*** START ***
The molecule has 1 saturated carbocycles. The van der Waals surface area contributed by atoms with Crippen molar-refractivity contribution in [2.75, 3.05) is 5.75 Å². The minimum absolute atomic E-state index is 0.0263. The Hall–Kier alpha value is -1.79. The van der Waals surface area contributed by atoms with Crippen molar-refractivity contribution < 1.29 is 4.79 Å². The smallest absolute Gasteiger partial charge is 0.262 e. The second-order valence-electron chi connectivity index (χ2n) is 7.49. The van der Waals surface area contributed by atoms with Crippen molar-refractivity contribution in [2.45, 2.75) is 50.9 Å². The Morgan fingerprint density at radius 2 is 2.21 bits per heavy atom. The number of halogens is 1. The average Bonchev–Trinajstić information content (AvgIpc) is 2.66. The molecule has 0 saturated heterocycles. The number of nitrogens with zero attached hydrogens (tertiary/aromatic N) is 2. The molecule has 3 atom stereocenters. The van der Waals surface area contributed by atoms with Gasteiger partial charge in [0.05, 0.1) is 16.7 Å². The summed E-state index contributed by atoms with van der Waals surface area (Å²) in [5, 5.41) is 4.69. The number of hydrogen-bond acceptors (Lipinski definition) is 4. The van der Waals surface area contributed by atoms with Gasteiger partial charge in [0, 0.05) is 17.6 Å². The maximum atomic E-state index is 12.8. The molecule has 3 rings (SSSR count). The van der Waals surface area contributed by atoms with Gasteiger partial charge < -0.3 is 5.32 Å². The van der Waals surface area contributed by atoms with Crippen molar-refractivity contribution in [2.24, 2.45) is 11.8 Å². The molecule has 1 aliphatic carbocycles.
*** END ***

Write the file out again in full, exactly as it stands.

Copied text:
The molecule has 1 saturated carbocycles. The van der Waals surface area contributed by atoms with Crippen molar-refractivity contribution in [2.75, 3.05) is 5.75 Å². The minimum absolute atomic E-state index is 0.0263. The Hall–Kier alpha value is -1.79. The van der Waals surface area contributed by atoms with Crippen molar-refractivity contribution < 1.29 is 4.79 Å². The smallest absolute Gasteiger partial charge is 0.262 e. The second-order valence-electron chi connectivity index (χ2n) is 7.49. The van der Waals surface area contributed by atoms with Crippen molar-refractivity contribution in [2.45, 2.75) is 50.9 Å². The Morgan fingerprint density at radius 2 is 2.21 bits per heavy atom. The number of halogens is 1. The average Bonchev–Trinajstić information content (AvgIpc) is 2.66. The molecule has 0 saturated heterocycles. The number of nitrogens with zero attached hydrogens (tertiary/aromatic N) is 2. The molecule has 3 atom stereocenters. The van der Waals surface area contributed by atoms with Gasteiger partial charge in [0.05, 0.1) is 16.7 Å². The summed E-state index contributed by atoms with van der Waals surface area (Å²) in [5, 5.41) is 4.69. The number of hydrogen-bond acceptors (Lipinski definition) is 4. The van der Waals surface area contributed by atoms with Gasteiger partial charge in [0, 0.05) is 17.6 Å². The maximum atomic E-state index is 12.8. The molecule has 3 rings (SSSR count). The van der Waals surface area contributed by atoms with Gasteiger partial charge < -0.3 is 5.32 Å². The van der Waals surface area contributed by atoms with Crippen molar-refractivity contribution in [2.24, 2.45) is 11.8 Å². The molecule has 1 aliphatic carbocycles.